Flora Tristan (7 April 1803 in Paris – 14 November 1844 in Bordeaux, France) was a socialist writer and activist. She was one of the founders of modern feminism. She wrote several works, the best known of which are Peregrinations of a Pariah (1838), Promenades in London (1840), and The Workers' Union (1843).
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“Virtue and vice suppose the freedom to choose between good and evil; but what can be the morals of a woman who is not even in possession of herself, who has nothing of her own, and who all her life has been trained to extricate herself from the arbitrary by ruse, from constraint by using her charms?... As long as she is subject to mans yoke or to prejudice, as long as she receives no professional education, as long as she is deprived of her civil rights, there can be no moral law for her!”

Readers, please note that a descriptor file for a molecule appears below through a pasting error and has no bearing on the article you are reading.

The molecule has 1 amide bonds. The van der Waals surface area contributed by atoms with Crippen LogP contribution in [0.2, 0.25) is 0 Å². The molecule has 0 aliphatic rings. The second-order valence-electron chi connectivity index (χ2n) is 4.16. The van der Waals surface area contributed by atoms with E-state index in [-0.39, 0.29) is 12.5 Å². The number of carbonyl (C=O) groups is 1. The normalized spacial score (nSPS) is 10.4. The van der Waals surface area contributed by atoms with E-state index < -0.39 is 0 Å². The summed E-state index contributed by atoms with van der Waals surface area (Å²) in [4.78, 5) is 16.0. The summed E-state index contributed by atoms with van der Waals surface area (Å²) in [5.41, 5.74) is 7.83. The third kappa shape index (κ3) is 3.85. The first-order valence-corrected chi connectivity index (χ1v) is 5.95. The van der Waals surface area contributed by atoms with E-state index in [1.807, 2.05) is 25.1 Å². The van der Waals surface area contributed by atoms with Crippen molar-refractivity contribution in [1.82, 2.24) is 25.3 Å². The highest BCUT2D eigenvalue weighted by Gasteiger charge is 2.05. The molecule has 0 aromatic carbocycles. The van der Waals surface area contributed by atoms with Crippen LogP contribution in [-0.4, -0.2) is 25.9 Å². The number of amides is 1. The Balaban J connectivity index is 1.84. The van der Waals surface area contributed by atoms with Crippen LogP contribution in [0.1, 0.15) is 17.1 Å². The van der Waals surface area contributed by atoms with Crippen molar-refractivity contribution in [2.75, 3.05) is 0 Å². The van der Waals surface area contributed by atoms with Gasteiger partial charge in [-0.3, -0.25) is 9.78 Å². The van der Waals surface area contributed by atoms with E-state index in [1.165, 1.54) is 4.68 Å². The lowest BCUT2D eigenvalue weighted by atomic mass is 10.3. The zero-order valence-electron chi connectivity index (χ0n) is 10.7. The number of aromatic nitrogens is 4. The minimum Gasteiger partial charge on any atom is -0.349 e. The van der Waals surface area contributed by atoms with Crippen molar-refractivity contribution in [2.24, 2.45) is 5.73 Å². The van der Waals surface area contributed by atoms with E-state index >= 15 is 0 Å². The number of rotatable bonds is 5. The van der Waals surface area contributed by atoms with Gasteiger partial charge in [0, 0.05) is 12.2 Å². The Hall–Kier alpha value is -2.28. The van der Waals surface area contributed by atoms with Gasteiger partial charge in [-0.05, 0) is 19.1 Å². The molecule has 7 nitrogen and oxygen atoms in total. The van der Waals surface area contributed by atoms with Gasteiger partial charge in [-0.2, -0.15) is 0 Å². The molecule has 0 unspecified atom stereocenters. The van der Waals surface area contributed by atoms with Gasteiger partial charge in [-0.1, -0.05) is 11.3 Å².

—Flora Tristan (18031844)
“A mans interest in a single bluebird is worth more than a complete but dry list of the fauna and flora of a town.”
—Henry David Thoreau (18171862)